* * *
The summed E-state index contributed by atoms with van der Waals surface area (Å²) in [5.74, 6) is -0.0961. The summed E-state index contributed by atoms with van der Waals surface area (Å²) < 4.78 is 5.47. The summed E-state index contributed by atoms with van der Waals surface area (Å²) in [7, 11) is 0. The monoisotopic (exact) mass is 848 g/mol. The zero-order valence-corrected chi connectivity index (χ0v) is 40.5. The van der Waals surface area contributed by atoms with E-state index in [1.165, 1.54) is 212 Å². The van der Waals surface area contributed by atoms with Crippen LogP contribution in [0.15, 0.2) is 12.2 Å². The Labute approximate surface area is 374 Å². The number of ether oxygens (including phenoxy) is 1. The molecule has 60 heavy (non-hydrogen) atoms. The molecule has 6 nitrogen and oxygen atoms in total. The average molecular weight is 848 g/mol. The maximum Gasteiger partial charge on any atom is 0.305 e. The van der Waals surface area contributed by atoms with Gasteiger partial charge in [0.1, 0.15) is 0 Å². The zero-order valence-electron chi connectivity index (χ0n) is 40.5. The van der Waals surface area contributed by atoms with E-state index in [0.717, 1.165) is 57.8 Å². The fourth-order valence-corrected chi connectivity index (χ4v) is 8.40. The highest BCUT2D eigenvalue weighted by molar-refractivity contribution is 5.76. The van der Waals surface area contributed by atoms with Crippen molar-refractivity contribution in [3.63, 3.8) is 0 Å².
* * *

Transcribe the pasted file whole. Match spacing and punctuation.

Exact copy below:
The summed E-state index contributed by atoms with van der Waals surface area (Å²) in [5.74, 6) is -0.0961. The summed E-state index contributed by atoms with van der Waals surface area (Å²) < 4.78 is 5.47. The summed E-state index contributed by atoms with van der Waals surface area (Å²) in [7, 11) is 0. The monoisotopic (exact) mass is 848 g/mol. The zero-order valence-corrected chi connectivity index (χ0v) is 40.5. The van der Waals surface area contributed by atoms with E-state index in [1.165, 1.54) is 212 Å². The van der Waals surface area contributed by atoms with Crippen LogP contribution in [0.15, 0.2) is 12.2 Å². The Labute approximate surface area is 374 Å². The number of ether oxygens (including phenoxy) is 1. The molecule has 60 heavy (non-hydrogen) atoms. The molecule has 6 nitrogen and oxygen atoms in total. The average molecular weight is 848 g/mol. The maximum Gasteiger partial charge on any atom is 0.305 e. The van der Waals surface area contributed by atoms with Gasteiger partial charge in [0.1, 0.15) is 0 Å². The zero-order valence-electron chi connectivity index (χ0n) is 40.5. The van der Waals surface area contributed by atoms with E-state index in [0.717, 1.165) is 57.8 Å². The fourth-order valence-corrected chi connectivity index (χ4v) is 8.40. The highest BCUT2D eigenvalue weighted by molar-refractivity contribution is 5.76. The van der Waals surface area contributed by atoms with Crippen molar-refractivity contribution in [3.63, 3.8) is 0 Å².